I spoke with Liza Amlani to pick her brain on some of the possible ways retailers can focus more on curation online. Liza is a principal and founder of Retail Strategy Group, a retail expert with 20 years of industry knowledge and experience in Merchandising, Buying, Product Development and Sourcing with luxury and mass merchant retailers in both regional and global markets.

How to address curation in e-commerce

The key component to good curation, according to Liza Amlani, lies in “how close they can get to the customer by understanding how the customer wants to shop, how they want to engage with the brand across channels, and how they're solving for friction points in the customer journey”.

This is not just an opportunity to get a competitive advantage, it can also protect against rising challenges like the explosion of popularity of marketplaces.  Liza says, “that a lot of marketplaces take advantage of having the endless aisle of products. The challenge with that is customer fatigue”. Product curation becomes paramount here to simplify the shopping process and present relevant options.  

According to Liza,“what we need to do is get back to basics. Let's simplify how we are building that customer journey. And I think it's important for retailers to actually go into their own websites and go through the customer journey themselves because I think a lot of them have a disconnect to the customer”.

The Root of the Problem of an excessive offering: The Role of People in Digital Transformation

When a brand or retailer finds itself with excessive inventory that they need to sell at markdown prices, it's often a sign of challenges in inventory management, and supply/demand dynamics. Situations like this, according to Liza, indicate that “you don't know what the customer wants, and you're buying and assorting products that the customer doesn't want.”

These issues become evident when examining earnings calls and public disclosures from a retailer or brand. The root cause appears to be a lack of customer insight and underutilization of product curation, personalization, predictive analytics, and AI to shape their product assortments.

Many retailers and brands face similar challenges with both excess inventory, and inventory management problems. The key lies in an effective digital transformation and the ability to use all the available data to make more informed decisions. However, the main hurdle often lies in obtaining valuable insights from this data and effectively sharing it among cross-functional teams.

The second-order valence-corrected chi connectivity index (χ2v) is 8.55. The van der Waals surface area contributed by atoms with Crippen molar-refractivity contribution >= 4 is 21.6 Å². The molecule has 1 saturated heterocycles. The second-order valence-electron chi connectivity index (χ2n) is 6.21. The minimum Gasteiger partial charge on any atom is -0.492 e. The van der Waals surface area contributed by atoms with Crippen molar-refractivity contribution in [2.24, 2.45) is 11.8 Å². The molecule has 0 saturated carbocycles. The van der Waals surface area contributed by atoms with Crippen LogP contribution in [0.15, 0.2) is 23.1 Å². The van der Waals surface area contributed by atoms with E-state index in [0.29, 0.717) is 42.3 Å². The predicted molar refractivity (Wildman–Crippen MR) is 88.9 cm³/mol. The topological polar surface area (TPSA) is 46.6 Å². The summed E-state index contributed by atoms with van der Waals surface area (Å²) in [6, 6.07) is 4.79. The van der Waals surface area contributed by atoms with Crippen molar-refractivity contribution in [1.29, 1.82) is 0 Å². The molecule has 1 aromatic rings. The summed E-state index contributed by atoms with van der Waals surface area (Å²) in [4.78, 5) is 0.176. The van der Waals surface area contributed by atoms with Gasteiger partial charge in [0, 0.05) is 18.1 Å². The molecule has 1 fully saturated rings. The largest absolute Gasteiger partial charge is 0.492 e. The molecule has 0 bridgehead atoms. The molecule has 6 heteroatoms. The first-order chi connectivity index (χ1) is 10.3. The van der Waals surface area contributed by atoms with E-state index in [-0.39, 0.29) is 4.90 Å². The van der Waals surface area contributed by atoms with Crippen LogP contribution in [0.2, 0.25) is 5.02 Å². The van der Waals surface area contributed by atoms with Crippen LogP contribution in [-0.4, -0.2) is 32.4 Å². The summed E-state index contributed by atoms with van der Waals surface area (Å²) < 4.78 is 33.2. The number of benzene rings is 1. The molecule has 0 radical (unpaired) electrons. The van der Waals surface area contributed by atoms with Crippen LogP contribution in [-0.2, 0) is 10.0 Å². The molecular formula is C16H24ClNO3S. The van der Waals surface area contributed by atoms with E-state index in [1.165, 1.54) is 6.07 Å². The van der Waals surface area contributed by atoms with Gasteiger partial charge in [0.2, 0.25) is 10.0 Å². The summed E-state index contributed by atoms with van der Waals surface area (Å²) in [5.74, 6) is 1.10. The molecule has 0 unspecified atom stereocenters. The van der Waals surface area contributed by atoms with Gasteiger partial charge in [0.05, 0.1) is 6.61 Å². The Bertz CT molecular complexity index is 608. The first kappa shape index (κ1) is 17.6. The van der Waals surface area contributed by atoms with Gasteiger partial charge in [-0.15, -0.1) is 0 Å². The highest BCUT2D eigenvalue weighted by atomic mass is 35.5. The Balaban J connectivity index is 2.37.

According to Liza, “this is the biggest problem we have today in retail, is that there are cultures within cross-functional teams that are very set in their ways, and they're not looking at the entire organization's goals, but just their own singular goals. Whether it is marketing, product development, design merchandising planning.”

While budget constraints and technology are a factor in the lack of retail transformation, the most significant barrier often lies in organizational culture. The presence of silos and a lack of communication across teams hinders brands from truly understanding and catering to their customers' needs, ultimately affecting their success in the market.

Wrapping up:

The modern online shopper faces a barrage of choices, and the prevailing belief has been that a vast product selection equates to increased sales. However, this approach, while suitable for search engine visibility, frequently fails to deliver a seamless and inspiring shopping experience. The contrast between physical stores, where sensory experiences prevail and prices take a back seat, and e-commerce, where prices are prominently displayed, underscores the dilemma of finding the right balance.

Moreover, the challenges in curation go beyond mere product selection. Understanding the customer's journey across various channels, addressing marketplace saturation, and effectively managing inventory are all facets that demand attention. Excess inventory, often a symptom of misunderstanding customer preferences, underscores the need for improved data-driven decision-making and cross-functional collaboration.

The people factor emerges as a central theme in digital transformation. Breaking down silos, fostering a culture of data sharing, and placing the customer at the core of strategies are essential steps in overcoming the challenges of curation in e-commerce. As the industry evolves, these insights serve as signposts for retailers and brands seeking to enhance their curation efforts and provide customers with an engaging, simplified, and personalized shopping experience in the digital realm. Understanding and mastering the art of curation can be the key to success.